Where to Watch Thousands of Sandhill Cranes Storm the Texas Skies – Texas Monthly


Each winter, a wildlife sanctuary near the Panhandle hosts one of the world’s largest gatherings of these beautiful birds.
Rose Cahalan is an associate editor who focuses primarily on stories about travel and the outdoors.
Before sunrise on a January morning, I’m driving on Texas Highway 114, heading an hour northwest of Lubbock to the Muleshoe National Wildlife Refuge. Every winter, this remote, under-the-radar park hosts one of the world’s largest migratory gatherings of lesser sandhill cranes—elegant, gray-bodied, red-capped creatures that often stand close to four feet tall. It’s just after six, and a full moon hides behind a heavy bank of clouds. Save for an occasional light emanating from the few farm buildings and houses that dot the road, the darkness outside is total. Every now and then, a tumbleweed rolls through the beam of my headlights.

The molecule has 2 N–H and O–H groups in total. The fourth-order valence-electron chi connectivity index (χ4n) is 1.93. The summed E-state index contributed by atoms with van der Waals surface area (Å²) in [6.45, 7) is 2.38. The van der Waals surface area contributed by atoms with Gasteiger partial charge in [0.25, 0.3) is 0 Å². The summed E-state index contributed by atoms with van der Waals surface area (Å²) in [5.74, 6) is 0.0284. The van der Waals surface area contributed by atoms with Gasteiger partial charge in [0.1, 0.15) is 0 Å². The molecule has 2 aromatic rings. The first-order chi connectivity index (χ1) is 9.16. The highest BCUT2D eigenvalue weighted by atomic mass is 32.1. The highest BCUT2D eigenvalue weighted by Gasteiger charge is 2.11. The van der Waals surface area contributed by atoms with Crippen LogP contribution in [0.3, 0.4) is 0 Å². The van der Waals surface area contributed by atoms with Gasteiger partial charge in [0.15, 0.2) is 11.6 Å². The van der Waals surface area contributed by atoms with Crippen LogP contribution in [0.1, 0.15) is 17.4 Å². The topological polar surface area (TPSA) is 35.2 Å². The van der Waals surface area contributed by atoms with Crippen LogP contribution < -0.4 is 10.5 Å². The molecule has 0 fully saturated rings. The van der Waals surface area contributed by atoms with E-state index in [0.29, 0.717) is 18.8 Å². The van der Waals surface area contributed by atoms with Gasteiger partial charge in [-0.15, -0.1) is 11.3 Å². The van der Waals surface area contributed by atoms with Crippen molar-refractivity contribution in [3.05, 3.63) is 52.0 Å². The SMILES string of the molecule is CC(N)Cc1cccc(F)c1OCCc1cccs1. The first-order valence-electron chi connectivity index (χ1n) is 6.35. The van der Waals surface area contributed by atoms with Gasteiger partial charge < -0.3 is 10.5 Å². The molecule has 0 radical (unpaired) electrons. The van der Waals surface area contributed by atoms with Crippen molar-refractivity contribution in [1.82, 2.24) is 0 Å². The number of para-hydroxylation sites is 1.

After I turn onto a caliche road to enter the property, I count four jackrabbits hopping about in the brush. The oldest national wildlife refuge in Texas, Muleshoe is also home to mule deer, bobcats, coyotes, horny toads, and prairie dogs—but I’m here for the cranes. Every winter, as many as 150,000 lesser sandhill cranes, or about 15 percent of the subspecies’s North American population, pass through the refuge’s 6,440 acres of windblown prairie. By day, the birds fly to nearby fields to forage for bugs, seeds, and grasses. At night, impressive seas of them roost on one of Muleshoe’s three saline lakes, huddling together for warmth and protection from predators. To watch them take wing in the morning, I’ve heard, is a spectacular sight. Hard-core and casual birders alike travel here from across the nation (and from as far away as India, Japan, and France) to see the cranes ascend by the thousands and to listen to their raucous bugling. While I’m not much of a birder, I wanted to witness the avian pageant after stumbling across some mind-boggling YouTube videos.